The US War in Afghanistan and the Grab for Central Asian Oil

Leandro Natividad

The war in Afghanistan led by the United State is more than just a war against ‘terrorism’. Beneath the rhetorics of US President George W. Bush to smash the so-called Al Quida network led by Osama bin Laden in the name of ‘freedom and civilization’ lies a deeper and far-reaching reason: Central Asia’s oil and gas reserves and other natural resources. Bush, Vice President Dick Cheney and some of his Cabinet men – who themselves have corporate ties with giant power corporations – are not just fighting ‘terrorism’. They’re fighting for something else.

Oil politics

The region of Central Asia – encompassing the ‘newly-independent’ states of Azerbaijan, Turkmenistan, Uzbekistan, Tajikistan, Kyrgizstan and Kazakhstan – holds about 10 per cent of the world’s known reserves of oil and gas, which today is worth $5 trillion. According to the Union Oil Company of California (‘Unocal 76’), a giant US petroleum company that has shown interest in exploiting the reserves: ‘The Caspian region contains tremendous untapped hydrocarbon reserves, much of them located in the Caspian Sea basin itself. Proven natural gas reserves within Azerbaijan, Uzbekistan, Turkmenistan and Kazakhstan equal more than 236 trillion cubic feet. The region’s total oil reserves may reach more than 60 billion barrels of oil – enough to service Europe’s oil needs for 11 years. Some estimates are as high as 200 billion barrel’.

Turkmenistan alone, which shares a common border with Afghanistan’s north, has a natural gas resource base as high as 535 trillion cubic feet, the world’s third largest (or fifth, according to the Central Intelligence Agency’s 2000 ‘The World Factbook’). While it already markets this gas to Ukraine and other countries in the former Soviet Union using a Russian pipeline, non-payment of arrears by these cash-strapped republics and the constraints imposed by the Moscow government for the use of the conduit has forced the Niyazov regime in Turkmenistan to look for alternative markets outside the Russian grid, most notably in East Asia.

One obstacle to exploiting these vast resources is transit. Most of Central Asia is landlocked. Turkmenistan, for instance, has a coast in the Caspian Sea – the locus of the region’s fossil fuel deposits – but this body of water is actually a huge lake, providing no access to the sea. Only three options are open, all of them involving the laying of transnational multiple pipelines, to any entity wishing to tap and market this oil and gas bonanza (in particular Turkmenistan’s) : a line to the Black Sea, in which case it will have to pass through Iran (whose Islamic state is regarded by the US government as ‘rogue’); an underwater line across the Caspian Sea and thence to the Black Sea (which will require huge infrastructural outlays – very expensive); or one through Afghanistan and Pakistan, and thence to the Arabian Sea and by tanker to waiting lucrative markets in East Asia.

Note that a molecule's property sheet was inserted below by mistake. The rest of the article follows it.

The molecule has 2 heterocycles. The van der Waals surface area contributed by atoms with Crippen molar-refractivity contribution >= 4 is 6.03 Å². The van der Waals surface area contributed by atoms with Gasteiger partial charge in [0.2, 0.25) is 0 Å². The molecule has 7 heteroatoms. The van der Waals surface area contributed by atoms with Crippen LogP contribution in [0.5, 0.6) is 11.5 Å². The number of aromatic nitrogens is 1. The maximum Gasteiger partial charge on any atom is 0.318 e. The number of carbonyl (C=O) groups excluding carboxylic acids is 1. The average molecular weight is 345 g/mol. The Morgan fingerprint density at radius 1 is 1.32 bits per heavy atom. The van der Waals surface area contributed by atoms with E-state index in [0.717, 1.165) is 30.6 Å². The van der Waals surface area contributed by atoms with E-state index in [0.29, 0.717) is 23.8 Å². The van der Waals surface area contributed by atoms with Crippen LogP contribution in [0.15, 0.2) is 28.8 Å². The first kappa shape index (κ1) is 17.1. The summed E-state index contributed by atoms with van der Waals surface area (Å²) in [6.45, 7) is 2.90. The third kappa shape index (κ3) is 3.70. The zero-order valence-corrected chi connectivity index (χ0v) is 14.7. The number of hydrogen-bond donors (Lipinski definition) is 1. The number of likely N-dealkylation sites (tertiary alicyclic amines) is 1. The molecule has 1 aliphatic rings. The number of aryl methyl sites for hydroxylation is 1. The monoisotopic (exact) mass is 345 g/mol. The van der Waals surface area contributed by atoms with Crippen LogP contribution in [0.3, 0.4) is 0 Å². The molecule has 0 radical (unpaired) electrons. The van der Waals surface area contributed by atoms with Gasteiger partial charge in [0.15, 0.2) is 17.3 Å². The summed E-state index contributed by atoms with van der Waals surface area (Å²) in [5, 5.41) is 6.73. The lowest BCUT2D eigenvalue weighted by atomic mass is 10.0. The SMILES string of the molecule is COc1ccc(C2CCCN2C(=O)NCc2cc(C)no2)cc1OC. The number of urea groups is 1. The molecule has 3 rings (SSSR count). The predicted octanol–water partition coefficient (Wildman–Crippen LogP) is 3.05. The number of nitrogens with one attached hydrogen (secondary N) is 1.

In the eyes of oil interests, the third option is by far the most practical in terms of infrastructural and transportation cost and access to markets. Said Unocal, citing a World Bank study: ‘The proposed pipeline from Central Asia across Afghanistan and from Central Asia across Afghanistan and Pakistan to the Arabian Sea would provide more favourable netbacks to oil producers through access to higher value markets than those currently being accessed though the traditional Baltic and Black Sea export routes.’

Afghan oil reserves

While there seems to be a well-established view among petroleum players (notably the US government’s Energy Information Administration or EIA) that Afghanistan’s significance from an energy standpoint lies in its potential to provide transit, its own oil and gas reserves are nothing to sneeze at. Its proven and probable natural gas reserves are estimated at up to 5 trillion cubic feet (Tcf) in the 1970s, while its oil and condensate reserves have been estimated at 95 million barrels. These resources are largely untapped.

In the era of Soviet social-imperialism from Khrushchev to Gorbachev, Russian state-capitalists were of the same opinion as the World Bank. Hoping to use the potential revenues from oil and gas exports to the Far East to revive their collapsing economy, Kremlin launched the disastrous 1979 invasion of Afghanistan. After 10 years of trying to suppress the CIA-backed Afghan resistance, the Soviet forces withdrew in defeat.

After the full restoration of capitalism in Russia and the secession of Central Asian nations from the defunct USSR, it was the turn of imperialism to ponder the complexities of turning that potential petroleum bonanza into actual megabucks, and make it serve as a pawn to advance its geo-political agenda. Since the US controls most major sources of petroleum and sells them at high prices to the European Union and Japan, the latter saw Central Asia as a possible way out of this bind. But the US-led war of aggression in Kosovo scuttled initial European efforts towards this end.